PUTRAJAYA: The dwindling number of students interested in the field of science, technology, engineering and mathematics (STEM) is worrying the government, says Yeo Bee Yin.
The Energy, Science, Technology, Environment and Climate Change Minister said in 2018, only 44% of students took STEM subjects, a lot less than the government’s target of 60%.
“The government aspires to become a developed nation, and for that, the country needs to produce more students who excel with science, technology and digital knowledge.
“The target is to have a 60:40 ratio of students pursuing science and arts stream.
“But it is worrying to see the number dropping every year. Last year, only 44% of students were in science class, a decrease from 48% in 2012.
“A 4% drop may appear small, but it is not. Every year, there are 6,000 fewer students taking STEM subjects.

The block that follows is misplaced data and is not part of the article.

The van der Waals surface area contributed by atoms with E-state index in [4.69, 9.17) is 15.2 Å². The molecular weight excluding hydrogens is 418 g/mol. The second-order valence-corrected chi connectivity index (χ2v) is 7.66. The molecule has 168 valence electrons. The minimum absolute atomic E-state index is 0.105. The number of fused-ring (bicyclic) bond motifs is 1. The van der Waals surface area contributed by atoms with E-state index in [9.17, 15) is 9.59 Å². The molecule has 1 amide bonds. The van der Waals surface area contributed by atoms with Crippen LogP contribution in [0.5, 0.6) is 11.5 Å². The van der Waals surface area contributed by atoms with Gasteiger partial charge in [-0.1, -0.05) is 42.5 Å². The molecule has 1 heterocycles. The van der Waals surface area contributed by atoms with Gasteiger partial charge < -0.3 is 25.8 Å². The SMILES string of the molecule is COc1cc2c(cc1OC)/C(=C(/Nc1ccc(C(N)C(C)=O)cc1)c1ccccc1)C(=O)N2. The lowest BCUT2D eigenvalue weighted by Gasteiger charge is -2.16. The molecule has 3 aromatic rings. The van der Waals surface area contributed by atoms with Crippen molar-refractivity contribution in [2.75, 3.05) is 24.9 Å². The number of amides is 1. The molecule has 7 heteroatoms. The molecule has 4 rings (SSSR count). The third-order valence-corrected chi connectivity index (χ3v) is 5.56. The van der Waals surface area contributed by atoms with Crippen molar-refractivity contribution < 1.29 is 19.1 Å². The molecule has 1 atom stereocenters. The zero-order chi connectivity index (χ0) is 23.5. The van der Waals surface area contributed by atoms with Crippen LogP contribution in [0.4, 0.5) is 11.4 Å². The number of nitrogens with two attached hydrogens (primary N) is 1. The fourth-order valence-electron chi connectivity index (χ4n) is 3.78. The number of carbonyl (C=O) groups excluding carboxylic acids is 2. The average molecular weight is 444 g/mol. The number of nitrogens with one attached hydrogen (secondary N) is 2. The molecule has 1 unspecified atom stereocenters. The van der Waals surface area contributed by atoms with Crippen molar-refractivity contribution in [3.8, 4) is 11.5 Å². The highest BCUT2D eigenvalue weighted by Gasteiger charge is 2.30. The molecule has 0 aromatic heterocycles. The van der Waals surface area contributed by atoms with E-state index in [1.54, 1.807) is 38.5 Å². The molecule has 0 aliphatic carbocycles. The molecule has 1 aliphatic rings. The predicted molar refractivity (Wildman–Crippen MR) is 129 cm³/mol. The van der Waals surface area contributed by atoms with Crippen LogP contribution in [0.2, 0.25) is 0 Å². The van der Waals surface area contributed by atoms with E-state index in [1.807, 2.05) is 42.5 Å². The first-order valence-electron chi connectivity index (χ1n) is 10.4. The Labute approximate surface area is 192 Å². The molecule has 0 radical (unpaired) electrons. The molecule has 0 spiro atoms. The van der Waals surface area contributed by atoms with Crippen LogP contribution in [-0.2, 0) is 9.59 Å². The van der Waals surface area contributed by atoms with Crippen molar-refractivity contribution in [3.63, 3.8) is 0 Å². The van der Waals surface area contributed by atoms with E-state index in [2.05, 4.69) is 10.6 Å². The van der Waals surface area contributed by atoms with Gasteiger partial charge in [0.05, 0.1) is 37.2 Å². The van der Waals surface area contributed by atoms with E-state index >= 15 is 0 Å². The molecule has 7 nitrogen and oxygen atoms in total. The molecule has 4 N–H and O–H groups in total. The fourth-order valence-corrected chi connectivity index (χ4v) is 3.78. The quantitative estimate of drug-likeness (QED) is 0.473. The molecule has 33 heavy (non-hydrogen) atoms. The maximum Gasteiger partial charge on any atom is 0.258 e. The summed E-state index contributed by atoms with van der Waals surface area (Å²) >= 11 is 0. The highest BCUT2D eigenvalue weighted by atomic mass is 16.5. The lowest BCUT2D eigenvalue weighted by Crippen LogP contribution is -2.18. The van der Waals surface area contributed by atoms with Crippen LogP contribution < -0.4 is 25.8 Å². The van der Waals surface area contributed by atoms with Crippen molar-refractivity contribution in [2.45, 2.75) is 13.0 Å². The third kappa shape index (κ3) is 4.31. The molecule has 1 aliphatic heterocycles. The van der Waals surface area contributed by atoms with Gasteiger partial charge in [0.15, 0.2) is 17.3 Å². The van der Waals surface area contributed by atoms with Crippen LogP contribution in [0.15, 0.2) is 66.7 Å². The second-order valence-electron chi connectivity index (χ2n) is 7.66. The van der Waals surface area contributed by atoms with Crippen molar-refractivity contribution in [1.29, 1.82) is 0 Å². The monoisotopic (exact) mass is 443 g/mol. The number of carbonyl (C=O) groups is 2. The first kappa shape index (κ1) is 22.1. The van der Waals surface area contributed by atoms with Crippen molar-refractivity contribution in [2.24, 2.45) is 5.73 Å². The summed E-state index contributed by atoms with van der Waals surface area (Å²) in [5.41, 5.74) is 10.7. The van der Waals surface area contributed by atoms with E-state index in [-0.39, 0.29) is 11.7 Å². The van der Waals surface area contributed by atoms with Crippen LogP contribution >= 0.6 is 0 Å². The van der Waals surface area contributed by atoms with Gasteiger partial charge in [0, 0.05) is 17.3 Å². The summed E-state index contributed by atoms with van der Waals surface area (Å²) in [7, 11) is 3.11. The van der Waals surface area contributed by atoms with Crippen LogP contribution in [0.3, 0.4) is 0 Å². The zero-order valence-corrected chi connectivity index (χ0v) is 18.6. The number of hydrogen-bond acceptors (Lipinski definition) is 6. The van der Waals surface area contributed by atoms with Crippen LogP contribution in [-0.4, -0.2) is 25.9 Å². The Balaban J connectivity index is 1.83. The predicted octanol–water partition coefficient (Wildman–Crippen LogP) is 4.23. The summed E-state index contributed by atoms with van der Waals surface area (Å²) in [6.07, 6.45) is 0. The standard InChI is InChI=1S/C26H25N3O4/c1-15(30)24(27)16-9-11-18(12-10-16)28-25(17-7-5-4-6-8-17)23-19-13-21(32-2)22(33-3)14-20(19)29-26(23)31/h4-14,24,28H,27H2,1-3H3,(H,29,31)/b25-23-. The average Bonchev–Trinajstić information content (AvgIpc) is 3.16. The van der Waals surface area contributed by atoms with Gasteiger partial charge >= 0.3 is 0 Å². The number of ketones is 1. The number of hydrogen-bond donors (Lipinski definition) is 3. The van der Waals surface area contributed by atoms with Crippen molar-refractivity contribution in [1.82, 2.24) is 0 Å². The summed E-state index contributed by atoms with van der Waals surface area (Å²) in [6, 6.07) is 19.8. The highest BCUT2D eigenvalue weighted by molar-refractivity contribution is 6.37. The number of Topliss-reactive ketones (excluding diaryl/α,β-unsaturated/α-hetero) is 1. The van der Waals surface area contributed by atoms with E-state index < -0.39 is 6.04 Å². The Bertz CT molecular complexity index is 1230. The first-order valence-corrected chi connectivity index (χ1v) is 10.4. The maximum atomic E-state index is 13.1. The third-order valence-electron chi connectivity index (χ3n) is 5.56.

“Subsequently, this is reflected at university-level as well. In 2017,334,742 students took up courses in science, mathematics, engineering and construction in our universities compared to 570,858 who pursued arts and humanities courses, ” said Yeo at a press conference after launching the Energy, Science, Technology, Environment and Climate Change Education in Schools’ programme at SK Presint 16(2) Putrajaya.
Yeo said the school programme is part of the ministry’s efforts to expose students to STEM at a young age, and to encourage them to pursue a career in science and technology.
The minister said one of the reasons why STEM subjects are getting less interest among the young is because they are deemed harder than arts subjects.
“It is important to encourage children to enjoy STEM at a young age and make them understand how science and technology is relevant to our daily lives.
“There is nothing more important than creating a generation that are talented and interested in science, ” said Yeo, who added that the government had allocated RM3mil for the programme to be conducted until the end of the year.